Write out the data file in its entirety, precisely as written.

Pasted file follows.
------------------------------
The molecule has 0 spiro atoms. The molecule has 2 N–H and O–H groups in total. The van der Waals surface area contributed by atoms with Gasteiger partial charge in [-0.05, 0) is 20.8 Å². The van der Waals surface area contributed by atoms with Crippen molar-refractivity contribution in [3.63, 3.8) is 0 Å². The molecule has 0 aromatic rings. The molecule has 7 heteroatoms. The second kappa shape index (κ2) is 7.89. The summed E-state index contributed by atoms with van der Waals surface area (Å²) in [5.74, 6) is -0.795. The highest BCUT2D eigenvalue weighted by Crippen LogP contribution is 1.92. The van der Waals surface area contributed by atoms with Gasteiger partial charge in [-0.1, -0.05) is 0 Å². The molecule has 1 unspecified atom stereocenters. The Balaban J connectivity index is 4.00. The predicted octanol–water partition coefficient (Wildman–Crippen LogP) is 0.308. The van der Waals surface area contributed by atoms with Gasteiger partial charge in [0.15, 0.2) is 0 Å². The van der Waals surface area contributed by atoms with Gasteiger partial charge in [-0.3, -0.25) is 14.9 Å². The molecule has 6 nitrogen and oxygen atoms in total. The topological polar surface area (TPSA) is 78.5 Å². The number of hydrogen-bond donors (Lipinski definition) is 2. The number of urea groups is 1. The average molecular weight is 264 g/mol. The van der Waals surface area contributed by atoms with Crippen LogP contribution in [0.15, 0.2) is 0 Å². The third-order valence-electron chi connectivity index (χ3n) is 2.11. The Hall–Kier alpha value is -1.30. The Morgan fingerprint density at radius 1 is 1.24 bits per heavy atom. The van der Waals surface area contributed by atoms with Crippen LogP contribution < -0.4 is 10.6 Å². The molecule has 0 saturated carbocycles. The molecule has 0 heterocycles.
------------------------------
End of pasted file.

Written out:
The molecule has 0 spiro atoms. The molecule has 2 N–H and O–H groups in total. The van der Waals surface area contributed by atoms with Gasteiger partial charge in [-0.05, 0) is 20.8 Å². The van der Waals surface area contributed by atoms with Crippen molar-refractivity contribution in [3.63, 3.8) is 0 Å². The molecule has 0 aromatic rings. The molecule has 7 heteroatoms. The second kappa shape index (κ2) is 7.89. The summed E-state index contributed by atoms with van der Waals surface area (Å²) in [5.74, 6) is -0.795. The highest BCUT2D eigenvalue weighted by Crippen LogP contribution is 1.92. The van der Waals surface area contributed by atoms with Gasteiger partial charge in [-0.1, -0.05) is 0 Å². The molecule has 1 unspecified atom stereocenters. The Balaban J connectivity index is 4.00. The predicted octanol–water partition coefficient (Wildman–Crippen LogP) is 0.308. The van der Waals surface area contributed by atoms with Gasteiger partial charge in [0.15, 0.2) is 0 Å². The van der Waals surface area contributed by atoms with Gasteiger partial charge in [-0.3, -0.25) is 14.9 Å². The molecule has 6 nitrogen and oxygen atoms in total. The topological polar surface area (TPSA) is 78.5 Å². The number of hydrogen-bond donors (Lipinski definition) is 2. The number of urea groups is 1. The average molecular weight is 264 g/mol. The van der Waals surface area contributed by atoms with Crippen LogP contribution in [0.15, 0.2) is 0 Å². The third-order valence-electron chi connectivity index (χ3n) is 2.11. The Hall–Kier alpha value is -1.30. The Morgan fingerprint density at radius 1 is 1.24 bits per heavy atom. The van der Waals surface area contributed by atoms with Crippen LogP contribution < -0.4 is 10.6 Å². The molecule has 0 saturated carbocycles. The molecule has 0 heterocycles.